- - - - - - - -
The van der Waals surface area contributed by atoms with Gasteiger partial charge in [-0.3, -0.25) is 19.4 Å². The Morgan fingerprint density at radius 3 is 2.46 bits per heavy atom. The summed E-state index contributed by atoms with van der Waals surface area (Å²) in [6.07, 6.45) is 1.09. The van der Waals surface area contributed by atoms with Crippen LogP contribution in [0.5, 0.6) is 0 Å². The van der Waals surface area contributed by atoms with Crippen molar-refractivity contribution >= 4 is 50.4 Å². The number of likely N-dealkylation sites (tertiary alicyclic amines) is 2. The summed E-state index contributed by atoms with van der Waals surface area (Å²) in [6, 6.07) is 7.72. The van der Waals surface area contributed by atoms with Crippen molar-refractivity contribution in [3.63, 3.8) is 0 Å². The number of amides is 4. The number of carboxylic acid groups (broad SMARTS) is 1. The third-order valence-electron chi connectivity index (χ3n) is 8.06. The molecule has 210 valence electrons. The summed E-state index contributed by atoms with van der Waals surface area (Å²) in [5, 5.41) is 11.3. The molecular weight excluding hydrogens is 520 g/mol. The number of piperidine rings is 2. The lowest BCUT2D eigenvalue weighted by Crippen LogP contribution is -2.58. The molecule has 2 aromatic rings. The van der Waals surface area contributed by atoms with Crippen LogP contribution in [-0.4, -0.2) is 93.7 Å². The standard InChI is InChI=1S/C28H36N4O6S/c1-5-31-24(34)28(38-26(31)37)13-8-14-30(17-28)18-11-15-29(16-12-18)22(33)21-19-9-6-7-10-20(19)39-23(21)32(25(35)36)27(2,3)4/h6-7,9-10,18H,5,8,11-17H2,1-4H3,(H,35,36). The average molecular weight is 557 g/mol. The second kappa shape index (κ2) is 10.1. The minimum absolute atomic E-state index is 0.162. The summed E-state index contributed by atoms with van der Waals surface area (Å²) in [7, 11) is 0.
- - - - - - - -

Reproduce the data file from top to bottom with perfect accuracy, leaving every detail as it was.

The van der Waals surface area contributed by atoms with Gasteiger partial charge in [-0.3, -0.25) is 19.4 Å². The Morgan fingerprint density at radius 3 is 2.46 bits per heavy atom. The summed E-state index contributed by atoms with van der Waals surface area (Å²) in [6.07, 6.45) is 1.09. The van der Waals surface area contributed by atoms with Crippen LogP contribution in [0.5, 0.6) is 0 Å². The van der Waals surface area contributed by atoms with Crippen molar-refractivity contribution >= 4 is 50.4 Å². The number of likely N-dealkylation sites (tertiary alicyclic amines) is 2. The summed E-state index contributed by atoms with van der Waals surface area (Å²) in [6, 6.07) is 7.72. The van der Waals surface area contributed by atoms with Crippen molar-refractivity contribution in [3.63, 3.8) is 0 Å². The number of amides is 4. The number of carboxylic acid groups (broad SMARTS) is 1. The third-order valence-electron chi connectivity index (χ3n) is 8.06. The molecule has 210 valence electrons. The summed E-state index contributed by atoms with van der Waals surface area (Å²) in [5, 5.41) is 11.3. The molecular weight excluding hydrogens is 520 g/mol. The number of piperidine rings is 2. The lowest BCUT2D eigenvalue weighted by Crippen LogP contribution is -2.58. The molecule has 2 aromatic rings. The van der Waals surface area contributed by atoms with Crippen LogP contribution in [-0.4, -0.2) is 93.7 Å². The standard InChI is InChI=1S/C28H36N4O6S/c1-5-31-24(34)28(38-26(31)37)13-8-14-30(17-28)18-11-15-29(16-12-18)22(33)21-19-9-6-7-10-20(19)39-23(21)32(25(35)36)27(2,3)4/h6-7,9-10,18H,5,8,11-17H2,1-4H3,(H,35,36). The average molecular weight is 557 g/mol. The second kappa shape index (κ2) is 10.1. The minimum absolute atomic E-state index is 0.162. The summed E-state index contributed by atoms with van der Waals surface area (Å²) in [7, 11) is 0.